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The Strathprints institutional repository is a digital archive of University of Strathclyde research outputs.

Strathprints serves world leading Open Access research by the University of Strathclyde, including research by the Strathclyde Institute of Pharmacy and Biomedical Sciences (SIPBS), where research centres such as the Industrial Biotechnology Innovation Centre (IBioIC), the Cancer Research UK Formulation Unit, SeaBioTech and the Centre for Biophotonics are based.

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Convergence of collocation methods for time domain boundary integral equations

Davies, P.J. (2004) Convergence of collocation methods for time domain boundary integral equations. Oberwolfach Reports, 1 (1). pp. 579-581. ISSN 1660-8933

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Abstract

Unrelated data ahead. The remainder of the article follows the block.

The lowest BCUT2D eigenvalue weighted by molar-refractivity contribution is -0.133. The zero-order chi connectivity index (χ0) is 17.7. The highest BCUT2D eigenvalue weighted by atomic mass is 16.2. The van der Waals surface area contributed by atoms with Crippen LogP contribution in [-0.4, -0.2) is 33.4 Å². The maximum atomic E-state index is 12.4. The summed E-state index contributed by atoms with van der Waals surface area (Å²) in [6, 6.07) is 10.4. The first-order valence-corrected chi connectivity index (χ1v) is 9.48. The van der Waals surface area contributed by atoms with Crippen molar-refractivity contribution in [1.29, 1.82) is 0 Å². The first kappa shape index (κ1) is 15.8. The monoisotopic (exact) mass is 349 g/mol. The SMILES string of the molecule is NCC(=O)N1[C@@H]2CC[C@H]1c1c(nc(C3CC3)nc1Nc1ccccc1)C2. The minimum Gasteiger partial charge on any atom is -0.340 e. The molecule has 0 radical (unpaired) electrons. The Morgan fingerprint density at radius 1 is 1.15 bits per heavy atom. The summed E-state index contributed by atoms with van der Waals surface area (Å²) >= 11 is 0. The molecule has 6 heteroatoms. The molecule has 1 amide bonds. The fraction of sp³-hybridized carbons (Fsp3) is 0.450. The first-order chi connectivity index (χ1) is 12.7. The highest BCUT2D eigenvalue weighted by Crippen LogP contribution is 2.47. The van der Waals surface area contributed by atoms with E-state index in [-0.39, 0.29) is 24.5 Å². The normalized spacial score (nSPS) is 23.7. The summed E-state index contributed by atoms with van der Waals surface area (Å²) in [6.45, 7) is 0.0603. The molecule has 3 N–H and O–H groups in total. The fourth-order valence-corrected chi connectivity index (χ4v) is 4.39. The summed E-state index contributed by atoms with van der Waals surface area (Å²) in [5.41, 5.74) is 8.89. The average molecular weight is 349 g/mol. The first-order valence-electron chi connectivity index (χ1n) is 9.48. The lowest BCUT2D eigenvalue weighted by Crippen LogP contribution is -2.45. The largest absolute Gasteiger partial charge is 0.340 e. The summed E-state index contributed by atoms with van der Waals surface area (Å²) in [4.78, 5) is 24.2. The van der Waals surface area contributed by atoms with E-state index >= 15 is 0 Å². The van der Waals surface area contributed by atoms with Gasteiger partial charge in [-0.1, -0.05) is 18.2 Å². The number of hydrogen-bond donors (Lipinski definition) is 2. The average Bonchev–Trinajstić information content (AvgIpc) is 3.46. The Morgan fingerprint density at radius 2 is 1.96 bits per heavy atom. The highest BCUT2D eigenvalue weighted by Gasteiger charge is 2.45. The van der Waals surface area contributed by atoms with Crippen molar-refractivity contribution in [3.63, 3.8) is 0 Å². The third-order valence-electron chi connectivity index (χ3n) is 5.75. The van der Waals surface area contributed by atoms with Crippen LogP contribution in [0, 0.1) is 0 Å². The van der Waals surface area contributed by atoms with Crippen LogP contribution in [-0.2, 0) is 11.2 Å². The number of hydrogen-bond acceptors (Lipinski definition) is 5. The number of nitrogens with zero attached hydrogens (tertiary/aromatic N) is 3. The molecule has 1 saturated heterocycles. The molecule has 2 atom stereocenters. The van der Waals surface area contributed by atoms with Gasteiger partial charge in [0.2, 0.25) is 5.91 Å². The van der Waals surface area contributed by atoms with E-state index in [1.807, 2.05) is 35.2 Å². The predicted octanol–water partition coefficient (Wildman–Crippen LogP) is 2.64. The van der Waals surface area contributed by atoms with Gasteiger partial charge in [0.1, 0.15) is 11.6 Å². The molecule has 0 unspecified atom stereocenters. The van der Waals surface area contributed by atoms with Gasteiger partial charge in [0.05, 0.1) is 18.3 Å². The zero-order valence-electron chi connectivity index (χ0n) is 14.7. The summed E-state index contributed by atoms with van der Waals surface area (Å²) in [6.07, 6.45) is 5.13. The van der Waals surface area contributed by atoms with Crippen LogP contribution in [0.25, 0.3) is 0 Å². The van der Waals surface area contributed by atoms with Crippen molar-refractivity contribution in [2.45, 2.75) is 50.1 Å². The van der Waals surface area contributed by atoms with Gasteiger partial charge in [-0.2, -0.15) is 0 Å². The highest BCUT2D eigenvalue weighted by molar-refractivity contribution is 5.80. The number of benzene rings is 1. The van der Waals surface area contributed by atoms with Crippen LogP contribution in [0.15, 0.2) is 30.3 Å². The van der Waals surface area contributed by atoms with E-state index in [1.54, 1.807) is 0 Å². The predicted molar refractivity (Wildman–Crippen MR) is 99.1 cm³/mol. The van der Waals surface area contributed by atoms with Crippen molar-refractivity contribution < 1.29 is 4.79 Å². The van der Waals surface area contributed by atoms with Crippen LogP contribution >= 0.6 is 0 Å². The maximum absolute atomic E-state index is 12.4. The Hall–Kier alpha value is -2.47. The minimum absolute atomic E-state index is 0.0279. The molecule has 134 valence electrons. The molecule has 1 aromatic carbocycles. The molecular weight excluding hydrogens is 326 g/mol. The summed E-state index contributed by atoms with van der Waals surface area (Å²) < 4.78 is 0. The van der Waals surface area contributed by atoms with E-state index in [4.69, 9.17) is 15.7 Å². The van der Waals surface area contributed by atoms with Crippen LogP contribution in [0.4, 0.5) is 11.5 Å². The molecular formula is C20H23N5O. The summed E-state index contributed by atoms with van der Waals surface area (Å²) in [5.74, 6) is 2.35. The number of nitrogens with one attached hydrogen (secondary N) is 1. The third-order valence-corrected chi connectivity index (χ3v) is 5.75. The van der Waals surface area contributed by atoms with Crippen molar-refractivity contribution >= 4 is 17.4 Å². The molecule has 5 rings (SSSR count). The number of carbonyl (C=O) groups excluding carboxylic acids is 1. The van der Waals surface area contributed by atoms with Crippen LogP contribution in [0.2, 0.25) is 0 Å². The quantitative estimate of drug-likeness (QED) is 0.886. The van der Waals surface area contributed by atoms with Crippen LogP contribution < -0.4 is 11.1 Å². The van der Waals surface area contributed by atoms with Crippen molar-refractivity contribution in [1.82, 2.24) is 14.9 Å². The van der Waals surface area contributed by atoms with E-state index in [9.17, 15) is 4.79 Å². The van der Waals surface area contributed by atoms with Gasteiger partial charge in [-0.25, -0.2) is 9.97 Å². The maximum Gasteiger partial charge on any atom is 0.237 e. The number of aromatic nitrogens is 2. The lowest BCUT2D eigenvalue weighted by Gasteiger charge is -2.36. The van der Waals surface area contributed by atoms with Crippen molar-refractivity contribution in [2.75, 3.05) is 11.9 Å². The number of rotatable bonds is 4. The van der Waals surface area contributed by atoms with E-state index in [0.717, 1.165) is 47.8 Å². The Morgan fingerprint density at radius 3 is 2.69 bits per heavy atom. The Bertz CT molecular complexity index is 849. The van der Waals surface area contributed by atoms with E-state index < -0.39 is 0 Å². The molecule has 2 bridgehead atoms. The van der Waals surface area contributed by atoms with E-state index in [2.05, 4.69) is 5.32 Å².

The field of computational electromagnetism is dedicated to the design and analysis of numerical methods for the approximate solution of electromagnetic field problems. Since the exploitation of electromagnetic phenomena is one of the foundations of modern technology, computational electromagnetics is of tremendous industrial relevance: in a sense, it is peer to computational solid and fluid mechanics and huge research efforts are spent on developing and enhancing simulation methods and software for electromagnetic field computations. For a long time, computational electromagnetism remained a realm of engineering research with applied mathematics shunning the area. This was in stark contrast to elasticity and fluid mechanics, where mathematicians have been involved in the development of numerical methods from the very beginning. Maybe, the blame has to be laid on the incorrect belief of mathematicians who thought that the laws governing the behavior of electromagnetic fields basically boil down to well understood second-order elliptic problems. Fortunately, the past fifteen years have seen a real surge of mathematical research activities in the area of computational electromagnetism. This resulted in insights that have begun to have a big impact on the numerical methods used in engineering and industrial environments.